It’s a marketing strategy similar to the one Postino employed with the bright yellow wine promos hung up on its Heights Mercantile patio before it opened. Except by the looks of their attachment, these reds, whites — and even a few proseccos — are here to stay.
They line the bar’s fencing all the way out to the sidewalk:
Mounds of soil are now piled up behind La Familia Meat Market, where InTown Homes is in the early stages of construction on its latest townhome cluster, Williams on Commerce. A commercial fill and grade permit issued for the site back in mid-April gave the developer permission to jack up 31 of the lots it plans to build on using the dirt pictured above. Now that much of it’s been dumped in place, a few PVC pipes are starting to sprout from it.
Other infrastructure waits patiently on the sidelines:
A Swamplot reader sends a few drive-by snapshots of construction on the Goddard School’s campus expansion, now going up along both sides of W. 23rd St west of Durham. The photo at top shows the 2-story steel framing now rising on the north side of the street, while the one above shows the portion of the preschool that’s going up opposite it, just east of Wright-Bembry Park.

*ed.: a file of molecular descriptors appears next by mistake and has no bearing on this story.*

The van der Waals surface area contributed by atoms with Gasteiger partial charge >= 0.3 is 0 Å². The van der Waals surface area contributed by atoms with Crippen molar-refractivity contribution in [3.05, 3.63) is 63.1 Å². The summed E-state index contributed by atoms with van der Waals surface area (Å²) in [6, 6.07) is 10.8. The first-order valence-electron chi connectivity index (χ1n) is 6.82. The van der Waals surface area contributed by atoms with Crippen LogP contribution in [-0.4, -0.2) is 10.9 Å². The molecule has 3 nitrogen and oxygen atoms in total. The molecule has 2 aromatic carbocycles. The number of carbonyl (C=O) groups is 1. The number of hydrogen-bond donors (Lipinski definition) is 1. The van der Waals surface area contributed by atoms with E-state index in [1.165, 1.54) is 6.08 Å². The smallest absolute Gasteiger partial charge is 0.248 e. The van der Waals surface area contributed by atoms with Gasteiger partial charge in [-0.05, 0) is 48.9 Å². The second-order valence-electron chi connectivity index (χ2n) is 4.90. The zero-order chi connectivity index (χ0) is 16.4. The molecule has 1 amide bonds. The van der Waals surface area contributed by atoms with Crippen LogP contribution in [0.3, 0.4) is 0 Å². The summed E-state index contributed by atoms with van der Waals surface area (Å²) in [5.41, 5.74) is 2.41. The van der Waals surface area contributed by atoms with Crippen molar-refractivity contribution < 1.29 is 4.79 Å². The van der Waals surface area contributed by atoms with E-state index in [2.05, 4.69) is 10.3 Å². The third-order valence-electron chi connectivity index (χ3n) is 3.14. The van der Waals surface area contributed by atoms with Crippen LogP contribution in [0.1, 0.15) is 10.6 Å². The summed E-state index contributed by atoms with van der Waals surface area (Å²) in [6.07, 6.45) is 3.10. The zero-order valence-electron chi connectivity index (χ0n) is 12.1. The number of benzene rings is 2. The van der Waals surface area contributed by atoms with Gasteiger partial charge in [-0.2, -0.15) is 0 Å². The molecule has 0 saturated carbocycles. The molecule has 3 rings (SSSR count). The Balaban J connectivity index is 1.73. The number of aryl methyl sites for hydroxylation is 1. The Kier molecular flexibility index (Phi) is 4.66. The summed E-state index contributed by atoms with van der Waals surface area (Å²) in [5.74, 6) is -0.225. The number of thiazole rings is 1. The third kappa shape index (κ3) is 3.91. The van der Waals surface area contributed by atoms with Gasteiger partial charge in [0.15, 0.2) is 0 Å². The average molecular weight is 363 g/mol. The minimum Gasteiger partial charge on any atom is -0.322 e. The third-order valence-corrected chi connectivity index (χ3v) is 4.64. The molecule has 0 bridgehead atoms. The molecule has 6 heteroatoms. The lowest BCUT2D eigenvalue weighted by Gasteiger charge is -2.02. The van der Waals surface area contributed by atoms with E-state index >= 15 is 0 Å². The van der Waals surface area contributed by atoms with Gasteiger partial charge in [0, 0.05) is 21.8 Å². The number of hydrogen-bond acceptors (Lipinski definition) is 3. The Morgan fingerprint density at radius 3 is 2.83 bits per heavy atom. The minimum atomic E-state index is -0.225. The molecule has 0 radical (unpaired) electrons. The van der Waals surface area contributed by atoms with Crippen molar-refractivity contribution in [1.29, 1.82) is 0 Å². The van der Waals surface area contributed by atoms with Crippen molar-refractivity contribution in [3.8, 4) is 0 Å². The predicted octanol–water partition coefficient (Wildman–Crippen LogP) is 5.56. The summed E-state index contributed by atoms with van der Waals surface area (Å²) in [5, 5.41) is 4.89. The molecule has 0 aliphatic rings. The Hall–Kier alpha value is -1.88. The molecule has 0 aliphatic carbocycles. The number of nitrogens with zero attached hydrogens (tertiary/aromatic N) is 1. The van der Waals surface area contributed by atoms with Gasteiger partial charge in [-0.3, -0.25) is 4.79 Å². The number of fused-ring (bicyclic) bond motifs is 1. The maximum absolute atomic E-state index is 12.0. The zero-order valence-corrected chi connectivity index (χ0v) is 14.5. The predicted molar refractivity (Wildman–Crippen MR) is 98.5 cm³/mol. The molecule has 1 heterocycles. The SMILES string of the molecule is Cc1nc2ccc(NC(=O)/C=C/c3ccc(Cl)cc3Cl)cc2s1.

Blue fencing now separates the green space from the south construction site:
RECENTER REBUILDING GETS GOING ON MAIN ST.
Midtown sobriety nonprofit ReCenter — formerly the Men’s Center — is now getting started building a new building in place of its old campus at 3805 and 3809 Main St. BRAVE Architecture’s design for the new housing, education, and detox facility — shown above fronting the Red Line — hasn’t taken shape yet, but a big hole recently has, according to a passerby, foreshadowing the coming construction. Since demolishing the 2 structures previously on site, the center’s been operating out of the former gas station convenience store just east on the block, at the corner of Fannin and Alabama. (Some additional office space is also tucked inside a converted home at 3816 Fannin.) [Previously on Swamplot] Rendering: BRAVE Architects